Premiumisation Trend Apparent
Imported Quantity Vs Value Of Meats, % y-o-y
Source: Trade Map

In terms of imported meat by value, Taiwan's main import partners are the US, Australia and New Zealand, but we highlight that the growth in this segment is stemming from the value of meat imported from Spain and Paraguay. According to the latest data from Trade Map, the import value for meats from Spain and Paraguay rose by 61% and 57% y-o-y in 2016 respectively.

Within the meat and poultry segment (made up of pork, poultry and beef and veal), pork is set to remain the clear meat of choice for Taiwanese consumers. We estimate pork consumption to reach 39.5 kg consumption per capita in 2018 and maintain its lead although dipping slightly to 39.4kg per capita in 2022. This is a significant lead compared to poultry and, beef and veal with consumption levels estimated to reach 28.1kg and 6.5kg per capita respectively in 2018 and are projected to reach 30.2kg and 7.3kg per capita in 2022. The popularity of pork is due to the variety of typical Taiwanese food dishes that use pork such as steamed dumplings and buns ( Xiao Long Bao and Bao Zi), minced pork rice ( Lu Rou Fan) and Taiwanese sausages.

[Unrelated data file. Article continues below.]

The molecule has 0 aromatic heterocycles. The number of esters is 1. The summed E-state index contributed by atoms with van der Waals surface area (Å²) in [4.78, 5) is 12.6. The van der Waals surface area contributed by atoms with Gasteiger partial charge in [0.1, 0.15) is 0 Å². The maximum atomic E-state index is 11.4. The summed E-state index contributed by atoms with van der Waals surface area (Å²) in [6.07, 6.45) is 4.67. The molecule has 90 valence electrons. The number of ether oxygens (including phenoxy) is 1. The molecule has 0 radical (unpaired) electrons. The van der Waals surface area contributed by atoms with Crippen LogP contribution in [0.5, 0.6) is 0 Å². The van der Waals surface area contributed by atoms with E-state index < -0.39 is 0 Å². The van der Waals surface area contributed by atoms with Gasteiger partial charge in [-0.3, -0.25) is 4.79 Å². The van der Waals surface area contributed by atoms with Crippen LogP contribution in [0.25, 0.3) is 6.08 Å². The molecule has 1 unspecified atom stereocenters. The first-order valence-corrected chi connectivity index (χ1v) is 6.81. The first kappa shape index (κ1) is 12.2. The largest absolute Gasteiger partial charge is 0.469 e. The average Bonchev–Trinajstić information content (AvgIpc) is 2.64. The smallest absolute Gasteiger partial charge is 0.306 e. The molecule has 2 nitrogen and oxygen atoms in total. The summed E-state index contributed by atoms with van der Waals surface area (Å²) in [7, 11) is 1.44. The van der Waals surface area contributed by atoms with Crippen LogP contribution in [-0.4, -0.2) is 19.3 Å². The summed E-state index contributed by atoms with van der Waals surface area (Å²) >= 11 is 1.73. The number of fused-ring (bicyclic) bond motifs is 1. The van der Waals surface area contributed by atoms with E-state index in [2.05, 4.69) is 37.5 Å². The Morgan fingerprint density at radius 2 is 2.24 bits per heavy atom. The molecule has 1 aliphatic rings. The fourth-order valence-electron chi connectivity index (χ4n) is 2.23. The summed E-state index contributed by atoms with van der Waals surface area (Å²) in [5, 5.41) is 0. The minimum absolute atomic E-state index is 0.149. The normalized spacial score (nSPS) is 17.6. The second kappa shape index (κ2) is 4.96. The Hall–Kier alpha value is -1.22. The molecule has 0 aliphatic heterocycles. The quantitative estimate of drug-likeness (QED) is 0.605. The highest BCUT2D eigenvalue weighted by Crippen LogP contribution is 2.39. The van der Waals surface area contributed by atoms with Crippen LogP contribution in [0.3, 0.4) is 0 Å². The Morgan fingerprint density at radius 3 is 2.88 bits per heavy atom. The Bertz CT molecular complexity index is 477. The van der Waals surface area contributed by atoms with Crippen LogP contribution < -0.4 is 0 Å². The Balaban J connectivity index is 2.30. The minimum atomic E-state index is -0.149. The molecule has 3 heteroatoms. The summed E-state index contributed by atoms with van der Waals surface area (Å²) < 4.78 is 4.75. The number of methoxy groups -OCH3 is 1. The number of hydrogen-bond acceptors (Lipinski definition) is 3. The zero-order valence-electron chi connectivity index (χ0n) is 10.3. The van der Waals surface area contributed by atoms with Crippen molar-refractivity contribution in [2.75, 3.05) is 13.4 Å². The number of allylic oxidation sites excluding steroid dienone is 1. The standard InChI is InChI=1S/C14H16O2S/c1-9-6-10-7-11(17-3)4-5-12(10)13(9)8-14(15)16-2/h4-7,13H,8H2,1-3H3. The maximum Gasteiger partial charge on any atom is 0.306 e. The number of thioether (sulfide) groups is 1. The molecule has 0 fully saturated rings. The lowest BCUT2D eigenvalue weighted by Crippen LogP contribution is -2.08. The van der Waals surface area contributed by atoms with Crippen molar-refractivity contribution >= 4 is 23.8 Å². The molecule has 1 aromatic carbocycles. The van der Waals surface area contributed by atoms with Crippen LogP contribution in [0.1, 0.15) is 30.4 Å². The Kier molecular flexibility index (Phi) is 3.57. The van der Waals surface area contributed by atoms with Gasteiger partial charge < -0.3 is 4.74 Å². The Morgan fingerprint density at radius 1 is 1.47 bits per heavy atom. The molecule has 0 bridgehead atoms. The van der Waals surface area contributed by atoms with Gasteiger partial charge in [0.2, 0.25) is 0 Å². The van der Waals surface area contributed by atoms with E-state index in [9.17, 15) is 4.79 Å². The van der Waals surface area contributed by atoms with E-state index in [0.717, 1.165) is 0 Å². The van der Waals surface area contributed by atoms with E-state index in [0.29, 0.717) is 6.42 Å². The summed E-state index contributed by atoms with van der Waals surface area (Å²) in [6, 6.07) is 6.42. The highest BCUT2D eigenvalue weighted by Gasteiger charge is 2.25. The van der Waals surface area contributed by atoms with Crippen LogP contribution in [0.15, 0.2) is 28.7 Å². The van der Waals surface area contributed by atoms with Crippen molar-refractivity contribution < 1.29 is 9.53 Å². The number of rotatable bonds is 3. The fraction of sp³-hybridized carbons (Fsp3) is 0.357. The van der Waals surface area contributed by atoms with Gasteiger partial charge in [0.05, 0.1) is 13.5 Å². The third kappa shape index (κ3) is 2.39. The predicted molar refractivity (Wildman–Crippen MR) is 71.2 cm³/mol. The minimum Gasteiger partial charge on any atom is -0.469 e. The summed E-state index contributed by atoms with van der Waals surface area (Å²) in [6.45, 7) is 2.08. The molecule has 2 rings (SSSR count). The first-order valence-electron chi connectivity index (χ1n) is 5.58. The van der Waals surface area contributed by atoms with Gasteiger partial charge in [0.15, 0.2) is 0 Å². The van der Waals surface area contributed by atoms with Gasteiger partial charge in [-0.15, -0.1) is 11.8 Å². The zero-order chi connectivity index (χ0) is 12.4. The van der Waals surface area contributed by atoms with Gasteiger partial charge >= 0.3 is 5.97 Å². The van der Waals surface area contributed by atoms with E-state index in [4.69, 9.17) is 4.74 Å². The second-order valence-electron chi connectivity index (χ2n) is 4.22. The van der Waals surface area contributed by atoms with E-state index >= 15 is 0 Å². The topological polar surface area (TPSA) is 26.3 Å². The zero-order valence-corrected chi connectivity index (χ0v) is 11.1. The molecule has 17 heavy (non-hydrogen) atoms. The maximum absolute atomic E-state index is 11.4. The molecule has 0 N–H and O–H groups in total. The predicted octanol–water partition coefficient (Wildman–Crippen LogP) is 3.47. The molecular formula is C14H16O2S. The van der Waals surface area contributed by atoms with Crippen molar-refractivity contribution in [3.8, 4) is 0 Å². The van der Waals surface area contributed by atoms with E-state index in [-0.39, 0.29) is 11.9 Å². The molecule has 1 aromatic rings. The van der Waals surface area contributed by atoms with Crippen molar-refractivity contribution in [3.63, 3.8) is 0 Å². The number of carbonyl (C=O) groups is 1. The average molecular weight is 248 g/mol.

Pork A Clear Favourite Among Taiwanese Consumers
2018f- Meat Sub-Segments, Consumption, kg per capita
f= BMI forecast. Source: BMI

Beef and Veal Market To Experience A Boom